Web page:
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Among our modern-day prophets are James Hansen of NASA, who states: ‘The blame, if we fail to stand up and demand a change of course, will fall on us, the current generation of adults. Our parents honestly did not know that their actions could harm future generations. We, the current generation, can only pretend that we did not know.’ This article outlines some of the many clear introductions to the science of human-induced climate change.
There are many clear introductions to the science of human-induced climate change, among them:
1. Sir John Houghton Global Warming: The Complete Briefing
Fourth edition 2009, Cambridge University Press. (The quotations below are from his own summary in “Global Warming, Climate Change and Sustainability”, John Ray Initiative Briefing Paper No 14, 2011.)
Sir John Houghton FRS was professor of atmospheric physics in Oxford, Chief Executive of the Meteorological Office, founder of the Hadley Centre, and for a while Chair of the scientific assessment working group of the Intergovernmental Panel on Climate Change.
The Hadley Centre at the Met Office is a primary source of scientific research into climate change. There are resources available on their website at www. metoffice.gov.uk/research
2. Nick Spencer and Robert White Christianity, Climate Change and Sustainable Living SPCK 2007
Nick Spencer is Director of Studies at Theos, a public theology think-tank. Robert White FRS is Professor of Geophysics in Cambridge and a Director of the Faraday Institute for Science and Religion.
3. James Hansen and others “The case for Young People and Nature: a path to a healthy, natural, prosperous future” from www.columbia.edu May 2011.
James Hansen is Director of the NASA Goddard Institute for Space Studies in New York, and also a professor in the Department of Earth and Environmental Sciences at Columbia University.
There is a record of the gases in the atmosphere trapped in ice-cores from the Antarctic and Greenland which show a very rapid increase in the percentage of carbon dioxide in the atmosphere since the Industrial Revolution.
Before about 1750, the average concentration of CO2 in the atmosphere was about 280 parts per million – and with some slight fluctuations had stayed there for several hundred thousand years. Now is it 392 parts per million and rising fast.
Chemical analysis indicates that this increase is very largely due to the burning of fossil fuels. Carbon dioxide in the atmosphere acts as a blanket over the earth’s surface, and together with other ‘greenhouse gases’ such as methane and water vapour, keeps the earth’s temperature about 20 deg. To 30 deg warmer than it would otherwise be. Without some carbon dioxide in the atmosphere, we would have extremes of heat and cold like Mars, and life as we know it would be impossible.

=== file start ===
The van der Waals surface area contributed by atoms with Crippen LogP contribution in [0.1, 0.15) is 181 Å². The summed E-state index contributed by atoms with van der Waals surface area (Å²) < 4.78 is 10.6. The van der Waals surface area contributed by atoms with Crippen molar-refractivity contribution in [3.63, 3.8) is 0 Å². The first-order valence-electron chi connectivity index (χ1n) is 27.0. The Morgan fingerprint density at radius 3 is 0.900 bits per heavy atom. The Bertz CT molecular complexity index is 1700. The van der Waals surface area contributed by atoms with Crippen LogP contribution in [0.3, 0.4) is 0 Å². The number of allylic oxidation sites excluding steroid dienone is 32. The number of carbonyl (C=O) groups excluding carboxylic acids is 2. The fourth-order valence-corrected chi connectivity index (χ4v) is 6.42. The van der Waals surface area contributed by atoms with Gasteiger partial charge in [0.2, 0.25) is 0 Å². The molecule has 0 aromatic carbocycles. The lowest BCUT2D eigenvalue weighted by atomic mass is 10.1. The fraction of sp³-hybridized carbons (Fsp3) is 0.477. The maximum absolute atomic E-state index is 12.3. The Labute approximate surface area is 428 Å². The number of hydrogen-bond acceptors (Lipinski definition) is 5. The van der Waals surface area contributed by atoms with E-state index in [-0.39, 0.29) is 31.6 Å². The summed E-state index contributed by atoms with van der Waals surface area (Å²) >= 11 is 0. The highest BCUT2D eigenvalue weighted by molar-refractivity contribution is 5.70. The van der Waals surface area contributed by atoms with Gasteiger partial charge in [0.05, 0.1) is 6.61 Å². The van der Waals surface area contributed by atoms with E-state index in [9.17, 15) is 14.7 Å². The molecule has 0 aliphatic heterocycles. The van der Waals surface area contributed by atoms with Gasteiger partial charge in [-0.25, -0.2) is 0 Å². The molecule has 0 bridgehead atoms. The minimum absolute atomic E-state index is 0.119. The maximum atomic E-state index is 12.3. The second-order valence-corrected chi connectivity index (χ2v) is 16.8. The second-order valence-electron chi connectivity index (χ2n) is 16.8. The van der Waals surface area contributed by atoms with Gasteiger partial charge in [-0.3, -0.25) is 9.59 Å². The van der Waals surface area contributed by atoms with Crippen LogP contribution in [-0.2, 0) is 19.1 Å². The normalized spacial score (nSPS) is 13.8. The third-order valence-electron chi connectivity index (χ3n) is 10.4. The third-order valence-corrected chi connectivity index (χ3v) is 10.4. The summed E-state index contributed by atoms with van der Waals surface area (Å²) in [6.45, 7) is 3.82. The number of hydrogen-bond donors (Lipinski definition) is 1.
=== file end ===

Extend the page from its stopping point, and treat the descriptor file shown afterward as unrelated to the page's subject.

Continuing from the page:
Over the past 150 years, the average global surface temperatures has gone up and down, due to volcanic eruptions, changing radiation from the sun, industrial particles in the atmosphere. However, John Houghton argues that “the substantial rise in global average temperatures during the last 50 years is well outside the range of known variability and cannot be attributed to any of these natural causes.” Most of the temperature rise is attributed to increasing emission of greenhouse gases.
If the average surface temperature were to rise another 2 degrees in the next half-century, it is expected that there would be more flooding in some areas, more drought in other areas, shortage of drinking water, change in crop yields affecting food security, increasing acidification of the oceans, sea level rise, a changing distribution of insects affecting health.
If the rise were more than 4 degrees, these effects would be dramatically worsened; crop yields would decrease very significantly; more than 40% or earth’s species would face extinction.
As John Houghton notes, the temperature difference between the middle of an ice age and the warm periods in between is only about 5–6 degrees. So “likely warming in the 21st century will be a rate of climate change equivalent to, say, half and ice-age in less than 100 years – a larger rate of change than for at least 10,000 years. Adapting to this will be difficult for both humans and many ecosystems.”
Having reviewed various technological and economic options both for mitigating and adapting to anthropogenic climate change, James Hansen concludes:
‘The basic matter, however, is not one of economics. It is a matter of morality – a matter of intergenerational justice. The blame, if we fail to stand up and demand a change of course, will fall on us, the current generation of adults. Our parents honestly did not know that their actions could harm future generations. We, the current generation, can only pretend that we did not know.’
It was conversations between the scientist James Hansen, and the environmental activist Bill McKibben that led to the creation of a world-wide movement 350.org. This argues that a considerable weight of scientific evidence points to the need for a ‘planetary boundary’ of 350 parts per million of carbon dioxide in the atmosphere – level that was reached and passed in 1988. This would require very large reductions in current carbon dioxide emissions. It is why Operation Noah, among others, is calling for a ‘zero carbon Britan by 2030.’ (See for further information, for example, www.cat.org.uk or www.zerocarbonbritain.com).